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Marcelo A.G. Carnelossi, Edinaldo O.A. Sena, Adrian D. Berry and Steven A. Sargent

the possibility that blueberry could also be sanitized via HY. The objective of this study was to determine the cooling efficiency of HY, FA, and HY plus forced–air cooling (HY + FA), and the effects on quality of southern highbush blueberry fruit

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Marcos D. Ferreira, Jeffrey K. Brecht, Steven A. Sargent and Craig K. Chandler

Hydrocooling was evaluated as an alternative to forced-air cooling for strawberry (Fragaria × ananassa) fruit. `Sweet Charlie' strawberries were cooled by forced-air and hydrocooling to 4 °C and held in different storage regimes in three different trials. Quality attributes, including surface color, firmness, weight loss, soluble solids, and ascorbic acid content, pH and total titratable acidity, were evaluated at the full ripe stage. Fruit hydrocooled to 4 °C and stored at different temperatures for 8 or 15 days showed overall better quality than forced-air cooled fruit, with significant differences in epidermal color, weight loss, and incidence and severity of decay. Fruit stored wrapped in polyvinylchloride (PVC) film after forced-air cooling or hydrocooling retained better color, lost less weight, and retained greater firmness than fruit stored uncovered, but usually had increased decay. There is potential for using hydrocooling as a cooling method for strawberries.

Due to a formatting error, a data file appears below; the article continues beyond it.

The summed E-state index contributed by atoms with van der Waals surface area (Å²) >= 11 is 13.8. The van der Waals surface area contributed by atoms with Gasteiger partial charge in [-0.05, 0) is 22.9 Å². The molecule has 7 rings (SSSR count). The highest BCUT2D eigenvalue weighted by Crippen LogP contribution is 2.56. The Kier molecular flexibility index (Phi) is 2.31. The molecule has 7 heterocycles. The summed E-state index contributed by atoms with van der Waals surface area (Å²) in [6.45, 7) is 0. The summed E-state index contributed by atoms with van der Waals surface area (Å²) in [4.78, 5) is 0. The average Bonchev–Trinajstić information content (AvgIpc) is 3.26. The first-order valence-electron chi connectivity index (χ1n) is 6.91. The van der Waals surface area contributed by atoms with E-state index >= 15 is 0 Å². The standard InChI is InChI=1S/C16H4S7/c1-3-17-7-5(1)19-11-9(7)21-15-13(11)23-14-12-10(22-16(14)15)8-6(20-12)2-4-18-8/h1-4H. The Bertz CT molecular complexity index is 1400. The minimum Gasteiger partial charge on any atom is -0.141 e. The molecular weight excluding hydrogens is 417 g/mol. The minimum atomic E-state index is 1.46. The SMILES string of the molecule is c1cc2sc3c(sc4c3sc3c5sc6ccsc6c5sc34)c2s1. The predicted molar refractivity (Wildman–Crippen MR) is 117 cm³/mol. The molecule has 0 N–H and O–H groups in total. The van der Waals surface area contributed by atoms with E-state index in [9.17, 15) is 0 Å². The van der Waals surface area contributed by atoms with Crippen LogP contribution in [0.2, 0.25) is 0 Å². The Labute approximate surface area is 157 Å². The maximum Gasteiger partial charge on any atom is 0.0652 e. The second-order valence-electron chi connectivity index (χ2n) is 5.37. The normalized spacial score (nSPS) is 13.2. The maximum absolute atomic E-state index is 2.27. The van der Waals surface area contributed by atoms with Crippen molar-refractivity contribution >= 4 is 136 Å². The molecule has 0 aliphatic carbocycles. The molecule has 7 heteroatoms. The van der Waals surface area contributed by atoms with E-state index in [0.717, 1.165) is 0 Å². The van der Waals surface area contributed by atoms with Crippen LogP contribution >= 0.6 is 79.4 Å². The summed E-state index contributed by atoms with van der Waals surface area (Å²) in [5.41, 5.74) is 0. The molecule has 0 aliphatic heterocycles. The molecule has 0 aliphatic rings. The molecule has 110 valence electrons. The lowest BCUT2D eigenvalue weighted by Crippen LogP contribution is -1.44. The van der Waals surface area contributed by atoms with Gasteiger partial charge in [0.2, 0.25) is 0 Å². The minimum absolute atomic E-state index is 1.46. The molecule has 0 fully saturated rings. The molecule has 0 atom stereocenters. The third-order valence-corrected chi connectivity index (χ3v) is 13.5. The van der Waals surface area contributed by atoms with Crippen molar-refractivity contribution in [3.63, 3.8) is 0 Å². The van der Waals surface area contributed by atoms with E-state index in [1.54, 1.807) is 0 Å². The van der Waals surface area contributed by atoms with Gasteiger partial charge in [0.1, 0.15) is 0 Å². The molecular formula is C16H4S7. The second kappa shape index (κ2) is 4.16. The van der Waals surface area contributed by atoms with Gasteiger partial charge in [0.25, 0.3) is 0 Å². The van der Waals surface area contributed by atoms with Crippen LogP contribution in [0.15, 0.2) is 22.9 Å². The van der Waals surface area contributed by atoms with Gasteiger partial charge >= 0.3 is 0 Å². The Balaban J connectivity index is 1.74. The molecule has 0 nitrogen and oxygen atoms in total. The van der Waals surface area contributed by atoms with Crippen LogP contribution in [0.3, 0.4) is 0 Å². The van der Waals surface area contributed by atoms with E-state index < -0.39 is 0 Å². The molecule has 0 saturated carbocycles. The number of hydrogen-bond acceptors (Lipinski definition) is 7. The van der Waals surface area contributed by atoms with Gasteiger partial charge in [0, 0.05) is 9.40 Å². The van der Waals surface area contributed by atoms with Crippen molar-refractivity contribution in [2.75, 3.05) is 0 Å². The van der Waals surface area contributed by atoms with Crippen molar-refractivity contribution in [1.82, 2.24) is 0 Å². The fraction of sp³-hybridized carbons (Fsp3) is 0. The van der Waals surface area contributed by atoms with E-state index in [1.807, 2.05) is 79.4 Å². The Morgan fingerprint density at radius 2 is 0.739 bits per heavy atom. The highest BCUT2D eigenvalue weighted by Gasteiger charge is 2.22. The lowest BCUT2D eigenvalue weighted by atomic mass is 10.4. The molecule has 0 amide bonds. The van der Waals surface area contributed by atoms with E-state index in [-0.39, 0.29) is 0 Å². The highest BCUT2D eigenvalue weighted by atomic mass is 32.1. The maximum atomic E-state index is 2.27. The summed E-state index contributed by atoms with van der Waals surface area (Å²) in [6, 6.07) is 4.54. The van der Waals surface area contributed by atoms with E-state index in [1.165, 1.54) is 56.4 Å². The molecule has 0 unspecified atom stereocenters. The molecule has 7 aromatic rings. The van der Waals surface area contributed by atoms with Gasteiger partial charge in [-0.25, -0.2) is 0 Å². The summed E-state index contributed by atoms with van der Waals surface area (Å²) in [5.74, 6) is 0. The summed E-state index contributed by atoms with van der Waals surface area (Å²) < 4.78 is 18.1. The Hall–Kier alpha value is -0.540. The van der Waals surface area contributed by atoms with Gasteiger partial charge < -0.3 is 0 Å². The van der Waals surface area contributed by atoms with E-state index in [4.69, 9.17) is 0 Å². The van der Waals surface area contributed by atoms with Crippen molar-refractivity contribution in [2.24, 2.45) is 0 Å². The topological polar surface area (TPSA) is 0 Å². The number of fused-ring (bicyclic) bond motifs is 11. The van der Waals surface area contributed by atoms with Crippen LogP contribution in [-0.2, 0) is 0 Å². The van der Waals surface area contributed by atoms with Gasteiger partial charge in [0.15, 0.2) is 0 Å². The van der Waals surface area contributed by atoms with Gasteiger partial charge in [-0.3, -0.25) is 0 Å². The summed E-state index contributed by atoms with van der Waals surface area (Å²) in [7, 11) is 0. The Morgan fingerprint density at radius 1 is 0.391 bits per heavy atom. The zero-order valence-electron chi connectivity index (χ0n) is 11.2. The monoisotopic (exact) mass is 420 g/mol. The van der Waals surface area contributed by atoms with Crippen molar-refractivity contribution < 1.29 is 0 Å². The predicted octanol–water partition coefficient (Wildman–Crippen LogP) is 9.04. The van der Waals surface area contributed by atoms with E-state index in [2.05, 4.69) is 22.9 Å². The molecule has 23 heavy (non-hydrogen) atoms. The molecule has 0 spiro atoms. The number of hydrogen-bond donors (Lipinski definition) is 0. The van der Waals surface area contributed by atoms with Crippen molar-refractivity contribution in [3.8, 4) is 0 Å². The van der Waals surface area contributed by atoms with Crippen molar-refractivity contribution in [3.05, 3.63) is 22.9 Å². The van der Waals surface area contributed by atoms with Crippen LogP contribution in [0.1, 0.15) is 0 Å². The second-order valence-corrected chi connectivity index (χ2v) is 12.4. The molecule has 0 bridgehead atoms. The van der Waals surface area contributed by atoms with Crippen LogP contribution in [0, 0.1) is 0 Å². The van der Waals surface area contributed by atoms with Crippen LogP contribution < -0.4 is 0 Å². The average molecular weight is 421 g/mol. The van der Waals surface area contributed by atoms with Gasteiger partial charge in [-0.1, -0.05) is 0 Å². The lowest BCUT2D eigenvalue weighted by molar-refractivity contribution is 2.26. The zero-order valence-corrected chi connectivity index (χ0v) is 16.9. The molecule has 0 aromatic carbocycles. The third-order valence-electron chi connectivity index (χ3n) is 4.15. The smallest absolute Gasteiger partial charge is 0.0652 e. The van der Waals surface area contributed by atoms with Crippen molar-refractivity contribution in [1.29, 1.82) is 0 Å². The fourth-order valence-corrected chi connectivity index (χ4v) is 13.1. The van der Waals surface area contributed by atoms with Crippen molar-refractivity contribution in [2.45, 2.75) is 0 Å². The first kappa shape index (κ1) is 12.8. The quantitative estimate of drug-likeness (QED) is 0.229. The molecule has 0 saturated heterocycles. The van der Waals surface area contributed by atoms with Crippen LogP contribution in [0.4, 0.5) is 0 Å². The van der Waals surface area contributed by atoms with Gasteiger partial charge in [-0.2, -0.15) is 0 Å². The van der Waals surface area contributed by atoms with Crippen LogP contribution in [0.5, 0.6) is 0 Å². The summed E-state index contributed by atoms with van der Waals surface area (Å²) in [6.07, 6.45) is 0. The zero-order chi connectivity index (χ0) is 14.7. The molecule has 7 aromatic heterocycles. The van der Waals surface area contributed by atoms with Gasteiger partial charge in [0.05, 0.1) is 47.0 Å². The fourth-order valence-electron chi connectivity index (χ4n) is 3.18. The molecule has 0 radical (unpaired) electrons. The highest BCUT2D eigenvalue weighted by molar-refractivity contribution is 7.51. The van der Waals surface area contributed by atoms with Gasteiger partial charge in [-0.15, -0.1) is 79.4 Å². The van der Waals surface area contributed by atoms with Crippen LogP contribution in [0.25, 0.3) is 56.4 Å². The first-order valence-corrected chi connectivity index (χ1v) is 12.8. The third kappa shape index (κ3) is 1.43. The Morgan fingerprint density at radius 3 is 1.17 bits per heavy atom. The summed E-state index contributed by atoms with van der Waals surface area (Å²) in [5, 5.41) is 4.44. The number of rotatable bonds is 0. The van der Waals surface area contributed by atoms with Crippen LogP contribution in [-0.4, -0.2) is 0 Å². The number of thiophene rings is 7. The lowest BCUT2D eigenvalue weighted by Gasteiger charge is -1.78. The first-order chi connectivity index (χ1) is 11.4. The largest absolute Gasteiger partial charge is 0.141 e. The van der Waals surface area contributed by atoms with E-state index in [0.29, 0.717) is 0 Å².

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Jerry C. Leyte and Charles F. Forney

Forced-air cooling rates of highbush blueberries (Vaccinium corymbosum L.) packaged in 6-oz (177-mL) or 1-pt (473-mL) clamshell containers were affected by positions of vent holes in corrugated flats. Most rapid cooling occurred in flats with vents across the top of the flat. Additional vents aligned in front of clamshells resulted in more rapid and uniform cooling than vents placed between clamshells. Vent holes in the bottom of flats had no effect on cooling rates. Clamshells cooled more slowly in the front of the pallet where cold air entered than in the back of the pallet where cold air exited. Fruit in 6-oz clamshells cooled faster than fruit in 1-pt clamshells.

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M.D. Ferreira, J.K. Brecht, S.A. Sargent and C.K. Chandler